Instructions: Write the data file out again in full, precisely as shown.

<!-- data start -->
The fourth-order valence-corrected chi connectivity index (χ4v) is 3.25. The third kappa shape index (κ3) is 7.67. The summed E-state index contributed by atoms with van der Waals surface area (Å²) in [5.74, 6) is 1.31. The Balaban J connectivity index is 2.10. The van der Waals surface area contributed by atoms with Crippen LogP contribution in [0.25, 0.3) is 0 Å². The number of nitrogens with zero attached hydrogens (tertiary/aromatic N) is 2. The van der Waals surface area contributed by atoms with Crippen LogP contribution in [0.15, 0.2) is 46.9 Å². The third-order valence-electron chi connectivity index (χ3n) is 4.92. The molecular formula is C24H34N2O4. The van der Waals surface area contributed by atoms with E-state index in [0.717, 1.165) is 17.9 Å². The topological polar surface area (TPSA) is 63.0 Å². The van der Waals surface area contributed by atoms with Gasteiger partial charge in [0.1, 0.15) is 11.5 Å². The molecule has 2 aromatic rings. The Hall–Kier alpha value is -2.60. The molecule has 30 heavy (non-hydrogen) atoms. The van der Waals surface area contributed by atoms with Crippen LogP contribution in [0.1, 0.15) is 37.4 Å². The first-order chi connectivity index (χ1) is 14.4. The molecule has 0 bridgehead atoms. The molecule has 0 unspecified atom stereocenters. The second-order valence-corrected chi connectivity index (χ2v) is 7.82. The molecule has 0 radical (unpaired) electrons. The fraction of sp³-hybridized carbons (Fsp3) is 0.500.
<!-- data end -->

The fourth-order valence-corrected chi connectivity index (χ4v) is 3.25. The third kappa shape index (κ3) is 7.67. The summed E-state index contributed by atoms with van der Waals surface area (Å²) in [5.74, 6) is 1.31. The Balaban J connectivity index is 2.10. The van der Waals surface area contributed by atoms with Crippen LogP contribution in [0.25, 0.3) is 0 Å². The number of nitrogens with zero attached hydrogens (tertiary/aromatic N) is 2. The van der Waals surface area contributed by atoms with Crippen LogP contribution in [0.15, 0.2) is 46.9 Å². The third-order valence-electron chi connectivity index (χ3n) is 4.92. The molecular formula is C24H34N2O4. The van der Waals surface area contributed by atoms with E-state index in [0.717, 1.165) is 17.9 Å². The topological polar surface area (TPSA) is 63.0 Å². The van der Waals surface area contributed by atoms with Gasteiger partial charge in [0.1, 0.15) is 11.5 Å². The molecule has 2 aromatic rings. The Hall–Kier alpha value is -2.60. The molecule has 30 heavy (non-hydrogen) atoms. The van der Waals surface area contributed by atoms with Crippen LogP contribution in [0.1, 0.15) is 37.4 Å². The first-order chi connectivity index (χ1) is 14.4. The molecule has 0 bridgehead atoms. The molecule has 0 unspecified atom stereocenters. The second-order valence-corrected chi connectivity index (χ2v) is 7.82. The molecule has 0 radical (unpaired) electrons. The fraction of sp³-hybridized carbons (Fsp3) is 0.500.